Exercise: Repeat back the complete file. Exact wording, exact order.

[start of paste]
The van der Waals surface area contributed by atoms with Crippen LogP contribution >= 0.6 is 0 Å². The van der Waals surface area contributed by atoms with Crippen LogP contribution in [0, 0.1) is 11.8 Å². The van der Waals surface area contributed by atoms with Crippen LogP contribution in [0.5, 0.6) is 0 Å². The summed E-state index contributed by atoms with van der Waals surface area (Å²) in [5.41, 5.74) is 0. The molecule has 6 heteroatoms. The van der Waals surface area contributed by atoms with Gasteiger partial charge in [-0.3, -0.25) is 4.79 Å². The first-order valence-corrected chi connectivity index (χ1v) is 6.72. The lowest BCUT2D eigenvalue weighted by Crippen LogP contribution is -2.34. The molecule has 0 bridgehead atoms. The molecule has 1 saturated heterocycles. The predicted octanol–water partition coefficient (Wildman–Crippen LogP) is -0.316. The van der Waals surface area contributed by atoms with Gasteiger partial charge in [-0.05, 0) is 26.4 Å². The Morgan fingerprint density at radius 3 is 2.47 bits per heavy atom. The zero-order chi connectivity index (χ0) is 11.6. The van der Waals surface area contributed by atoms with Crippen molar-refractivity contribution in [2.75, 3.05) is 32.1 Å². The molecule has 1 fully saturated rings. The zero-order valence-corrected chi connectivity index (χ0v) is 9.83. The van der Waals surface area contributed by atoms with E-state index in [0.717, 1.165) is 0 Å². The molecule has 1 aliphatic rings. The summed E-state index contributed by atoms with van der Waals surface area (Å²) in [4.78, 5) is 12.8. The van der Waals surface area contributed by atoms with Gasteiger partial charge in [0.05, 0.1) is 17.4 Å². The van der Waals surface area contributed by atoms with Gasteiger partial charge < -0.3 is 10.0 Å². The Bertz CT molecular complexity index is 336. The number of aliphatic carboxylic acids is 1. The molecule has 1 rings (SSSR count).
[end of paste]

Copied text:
The van der Waals surface area contributed by atoms with Crippen LogP contribution >= 0.6 is 0 Å². The van der Waals surface area contributed by atoms with Crippen LogP contribution in [0, 0.1) is 11.8 Å². The van der Waals surface area contributed by atoms with Crippen LogP contribution in [0.5, 0.6) is 0 Å². The summed E-state index contributed by atoms with van der Waals surface area (Å²) in [5.41, 5.74) is 0. The molecule has 6 heteroatoms. The van der Waals surface area contributed by atoms with Gasteiger partial charge in [-0.3, -0.25) is 4.79 Å². The first-order valence-corrected chi connectivity index (χ1v) is 6.72. The lowest BCUT2D eigenvalue weighted by Crippen LogP contribution is -2.34. The molecule has 0 bridgehead atoms. The molecule has 1 saturated heterocycles. The predicted octanol–water partition coefficient (Wildman–Crippen LogP) is -0.316. The van der Waals surface area contributed by atoms with Gasteiger partial charge in [-0.05, 0) is 26.4 Å². The Morgan fingerprint density at radius 3 is 2.47 bits per heavy atom. The zero-order chi connectivity index (χ0) is 11.6. The van der Waals surface area contributed by atoms with Crippen molar-refractivity contribution in [2.75, 3.05) is 32.1 Å². The molecule has 1 fully saturated rings. The zero-order valence-corrected chi connectivity index (χ0v) is 9.83. The van der Waals surface area contributed by atoms with E-state index in [0.717, 1.165) is 0 Å². The molecule has 1 aliphatic rings. The summed E-state index contributed by atoms with van der Waals surface area (Å²) in [4.78, 5) is 12.8. The van der Waals surface area contributed by atoms with Gasteiger partial charge in [0.05, 0.1) is 17.4 Å². The van der Waals surface area contributed by atoms with Gasteiger partial charge < -0.3 is 10.0 Å². The Bertz CT molecular complexity index is 336. The number of aliphatic carboxylic acids is 1. The molecule has 1 rings (SSSR count).